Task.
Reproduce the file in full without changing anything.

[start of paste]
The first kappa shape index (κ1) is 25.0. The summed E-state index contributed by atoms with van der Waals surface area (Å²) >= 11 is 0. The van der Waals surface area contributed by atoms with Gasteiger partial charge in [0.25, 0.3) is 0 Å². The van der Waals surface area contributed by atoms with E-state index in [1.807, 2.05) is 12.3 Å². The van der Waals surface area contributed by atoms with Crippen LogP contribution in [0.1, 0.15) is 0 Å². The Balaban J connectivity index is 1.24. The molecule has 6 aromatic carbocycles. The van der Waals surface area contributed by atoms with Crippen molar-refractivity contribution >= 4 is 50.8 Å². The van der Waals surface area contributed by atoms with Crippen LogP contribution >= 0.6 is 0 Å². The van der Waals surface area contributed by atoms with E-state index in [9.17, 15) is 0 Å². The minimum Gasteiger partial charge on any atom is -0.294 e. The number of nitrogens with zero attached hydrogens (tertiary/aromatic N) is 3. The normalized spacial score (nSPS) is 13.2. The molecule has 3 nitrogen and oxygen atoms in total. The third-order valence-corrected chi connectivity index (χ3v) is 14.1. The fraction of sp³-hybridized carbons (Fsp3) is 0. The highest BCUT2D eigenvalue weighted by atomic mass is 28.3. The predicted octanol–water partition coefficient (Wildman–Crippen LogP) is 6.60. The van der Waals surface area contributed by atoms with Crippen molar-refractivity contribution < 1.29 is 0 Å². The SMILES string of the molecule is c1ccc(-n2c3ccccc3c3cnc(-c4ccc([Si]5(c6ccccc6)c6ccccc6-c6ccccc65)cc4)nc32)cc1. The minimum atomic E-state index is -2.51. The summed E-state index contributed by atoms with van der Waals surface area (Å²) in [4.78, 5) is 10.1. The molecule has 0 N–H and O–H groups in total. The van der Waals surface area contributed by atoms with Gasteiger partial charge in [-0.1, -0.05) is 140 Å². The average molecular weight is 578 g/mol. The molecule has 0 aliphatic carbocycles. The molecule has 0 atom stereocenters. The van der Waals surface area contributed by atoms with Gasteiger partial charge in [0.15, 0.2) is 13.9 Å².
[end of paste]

The first kappa shape index (κ1) is 25.0. The summed E-state index contributed by atoms with van der Waals surface area (Å²) >= 11 is 0. The van der Waals surface area contributed by atoms with Gasteiger partial charge in [0.25, 0.3) is 0 Å². The van der Waals surface area contributed by atoms with E-state index in [1.807, 2.05) is 12.3 Å². The van der Waals surface area contributed by atoms with Crippen LogP contribution in [0.1, 0.15) is 0 Å². The Balaban J connectivity index is 1.24. The molecule has 6 aromatic carbocycles. The van der Waals surface area contributed by atoms with Crippen molar-refractivity contribution >= 4 is 50.8 Å². The van der Waals surface area contributed by atoms with Crippen LogP contribution >= 0.6 is 0 Å². The van der Waals surface area contributed by atoms with E-state index in [9.17, 15) is 0 Å². The minimum Gasteiger partial charge on any atom is -0.294 e. The number of nitrogens with zero attached hydrogens (tertiary/aromatic N) is 3. The normalized spacial score (nSPS) is 13.2. The molecule has 3 nitrogen and oxygen atoms in total. The third-order valence-corrected chi connectivity index (χ3v) is 14.1. The fraction of sp³-hybridized carbons (Fsp3) is 0. The highest BCUT2D eigenvalue weighted by atomic mass is 28.3. The predicted octanol–water partition coefficient (Wildman–Crippen LogP) is 6.60. The van der Waals surface area contributed by atoms with Crippen molar-refractivity contribution < 1.29 is 0 Å². The SMILES string of the molecule is c1ccc(-n2c3ccccc3c3cnc(-c4ccc([Si]5(c6ccccc6)c6ccccc6-c6ccccc65)cc4)nc32)cc1. The minimum atomic E-state index is -2.51. The summed E-state index contributed by atoms with van der Waals surface area (Å²) in [4.78, 5) is 10.1. The molecule has 0 N–H and O–H groups in total. The van der Waals surface area contributed by atoms with Gasteiger partial charge in [-0.1, -0.05) is 140 Å². The average molecular weight is 578 g/mol. The molecule has 0 aliphatic carbocycles. The molecule has 0 atom stereocenters. The van der Waals surface area contributed by atoms with Gasteiger partial charge in [0.15, 0.2) is 13.9 Å².